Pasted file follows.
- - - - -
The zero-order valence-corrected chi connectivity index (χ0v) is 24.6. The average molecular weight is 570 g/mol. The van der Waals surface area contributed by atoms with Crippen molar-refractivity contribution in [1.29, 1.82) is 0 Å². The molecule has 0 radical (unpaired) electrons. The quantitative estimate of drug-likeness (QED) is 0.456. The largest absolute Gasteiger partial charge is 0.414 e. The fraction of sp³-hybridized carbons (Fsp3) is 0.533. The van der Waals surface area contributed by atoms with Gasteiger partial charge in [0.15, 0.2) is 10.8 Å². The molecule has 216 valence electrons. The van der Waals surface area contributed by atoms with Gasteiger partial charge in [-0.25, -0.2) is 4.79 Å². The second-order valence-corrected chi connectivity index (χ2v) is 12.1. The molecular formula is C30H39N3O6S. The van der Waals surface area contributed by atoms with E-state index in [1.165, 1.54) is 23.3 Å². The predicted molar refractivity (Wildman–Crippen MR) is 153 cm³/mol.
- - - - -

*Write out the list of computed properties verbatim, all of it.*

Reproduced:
The zero-order valence-corrected chi connectivity index (χ0v) is 24.6. The average molecular weight is 570 g/mol. The van der Waals surface area contributed by atoms with Crippen molar-refractivity contribution in [1.29, 1.82) is 0 Å². The molecule has 0 radical (unpaired) electrons. The quantitative estimate of drug-likeness (QED) is 0.456. The largest absolute Gasteiger partial charge is 0.414 e. The fraction of sp³-hybridized carbons (Fsp3) is 0.533. The van der Waals surface area contributed by atoms with Gasteiger partial charge in [0.15, 0.2) is 10.8 Å². The molecule has 216 valence electrons. The van der Waals surface area contributed by atoms with Gasteiger partial charge in [-0.25, -0.2) is 4.79 Å². The second-order valence-corrected chi connectivity index (χ2v) is 12.1. The molecular formula is C30H39N3O6S. The van der Waals surface area contributed by atoms with E-state index in [1.165, 1.54) is 23.3 Å². The predicted molar refractivity (Wildman–Crippen MR) is 153 cm³/mol.